Burleigh Media Ethics Lecture hosts Florida Sun-Sentinel reporters

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Burleigh Media Ethics Lecture hosts Florida Sun-Sentinel reporters

Photo by Katerina Pourliakas

Photo by Katerina Pourliakas

Photo by Katerina Pourliakas

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Marquette University’s annual Burleigh Lecture, held in the Alumni Memorial Union Oct. 10, hosted South Florida Sun-Sentinel editor Randy Roguski and reporter Brittany Wallman, who covered the 2018 mass shooting at Marjory Stoneman Douglas High School in Parkland, Florida.

As a result of their reporting, the Sun-Sentinel received the Pulitzer Prize for Journalism in April. Roguski has been an employee of the Sentinel for six years, while Wallman has been there for 21 years.

The O’Brien Fellowship in Public Service Journalism along with the College of Communication sponsored the lecture. 

“It’s important for us to be educated on this topic so that we can prevent it from happening again,” Jack Cassidy, a freshman in the College of Arts & Sciences who attended the lecture, said. “As the saying goes, history repeats itself, and we can often forget about prior events like this.”

Students filed into the ballroom and were greeted by the words, “America’s Most Preventable School Shooting.” Roguski and Wallman described what took place Valentine’s Day 2018 when former Stoneman Douglas student Nikolas Cruz used an AR-15 to open fire on students. The presentation touched on what has and has not changed after the attack that claimed 17 lives. 

The journalists also walked the audience through the Sun-Sentinel’s experience covering the shooting.

During initial coverage of the shooting, the Sun-Sentinel split reporter assignments, sending most to the scene and one to the hospital where some of the victims were.

As the day of the shooting progressed, the Sun-Sentinel reporters amassed more and more details, like how an Uber dropped the shooter off and how the shooter admitted to firing over 100 shots during the course of the event. After his attack, the shooter attempted to blend into the crowd and was even recognized by several of his former classmates. 

Roguski said The Sun-Sentinel published 65 stories and 13 opinion stories about the tragedy overall. The day after the shooting, the newspaper’s main article headline read “A Horrific Day.” 

In the aftermath of the shooting, the Sun-Sentinel team discovered the shooter had been adopted at birth and lost both of his parents at a young age. The shooter was kicked out of school and collected guns. In chilling videos posted to his social media just days before his strike, he discussed his plans.

Roguski and Wallman said a question the Sun-Sentinel attempted to answer in their reporting was “If there were all these red flags, why did this happen?”  

The journalists began to answer this question as they described how the security guard at the school fled the scene, the deputies at the scene failed to take action and the school attempted to cover their past mistakes in regard to the shooter.

Wallman also described how the Sun-Sentinel found itself in a legal battle with the school after being faced with a tough decision: whether to release a school district report detailing the shooter’s history. 

The school did not want the report detailing its inaction to be revealed, and a judge had previously ordered specific information to be redacted, but the Sun-Sentinel was able to access the censored information.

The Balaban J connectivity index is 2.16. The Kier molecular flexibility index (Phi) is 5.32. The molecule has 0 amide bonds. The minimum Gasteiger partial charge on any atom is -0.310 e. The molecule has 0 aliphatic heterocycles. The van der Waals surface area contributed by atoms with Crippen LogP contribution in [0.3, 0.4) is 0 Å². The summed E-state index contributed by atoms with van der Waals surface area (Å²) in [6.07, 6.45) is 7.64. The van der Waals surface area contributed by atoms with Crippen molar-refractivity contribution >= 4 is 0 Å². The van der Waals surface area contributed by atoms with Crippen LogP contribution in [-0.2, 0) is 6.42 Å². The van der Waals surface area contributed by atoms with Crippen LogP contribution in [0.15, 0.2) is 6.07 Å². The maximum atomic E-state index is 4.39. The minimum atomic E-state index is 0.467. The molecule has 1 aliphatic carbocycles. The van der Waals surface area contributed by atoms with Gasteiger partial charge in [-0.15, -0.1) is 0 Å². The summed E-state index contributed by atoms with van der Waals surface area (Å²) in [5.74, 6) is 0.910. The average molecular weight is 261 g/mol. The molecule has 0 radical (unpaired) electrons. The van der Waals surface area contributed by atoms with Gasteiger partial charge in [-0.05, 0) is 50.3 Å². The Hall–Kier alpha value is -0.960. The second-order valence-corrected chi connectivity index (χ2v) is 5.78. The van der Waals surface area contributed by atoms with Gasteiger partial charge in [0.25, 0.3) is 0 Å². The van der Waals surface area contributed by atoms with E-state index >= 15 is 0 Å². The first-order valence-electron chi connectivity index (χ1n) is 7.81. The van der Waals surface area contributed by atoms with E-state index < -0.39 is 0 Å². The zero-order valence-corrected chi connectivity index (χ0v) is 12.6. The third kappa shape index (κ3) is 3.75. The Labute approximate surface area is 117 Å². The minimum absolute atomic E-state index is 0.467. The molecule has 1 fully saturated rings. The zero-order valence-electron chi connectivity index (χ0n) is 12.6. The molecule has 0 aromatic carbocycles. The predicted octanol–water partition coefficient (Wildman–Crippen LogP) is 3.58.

Wallman said the Sun-Sentinel felt it was important to understanding the shooter’s profile as well as the role of the school district, and ultimately decided to publish the material. 

Wallman and other reporters at the Sun-Sentinel went to court due to the decision to publish. The Judge originally ruled to redact information not appropriate for the public and protected as private information under the law, leading to 70% of the report being blacked out.

The judge said, “No other paper has released this except for you.” Months later, she ruled in favor of the Sun-Sentinel. 

“Something that stood out to me was how many students showed up and proved that they care about this social issue and are motivated to listen and make a difference,” Elinor Clough, a freshman in the College of Arts & Sciences who attended the lecture, said. “The Sun-Sentinel really spent a lot of time focusing on how to approach the story in an ethical way. They so easily could have exposed everything they had access to but really considered how it would effect the direct community of Florida instead before publishing.”  

Emma Gonzalez, a graduate of Stoneman Douglas and a senior at the time, organized the March for Our Lives event in recognition of the shooting and the effect it had on the school and community as a whole. In her speech at the event, she honored the victims, highlighting their hobbies and intensifying the gravity of each loss. The main purpose of the speech was to keep mass shootings from ever happening again. In the most intense part of her speech, she deliberately stood at the podium saying nothing for six minutes and about twenty seconds: the exact time it took for the shooter to begin and finish his attack. 

One year after the shooting, the Sun-Sentinel published a front page featuring the faces of all of the victims to commemorate them and their lives.  

“It made me realize that the reality of a school shooting is very frightening and could happen at anytime,” Hunter Pinkalla, a junior in the College of Business Administration who attended the lecture, said. “Our country needs to look more into everyone’s mental health and take away the stigma behind it.”

 

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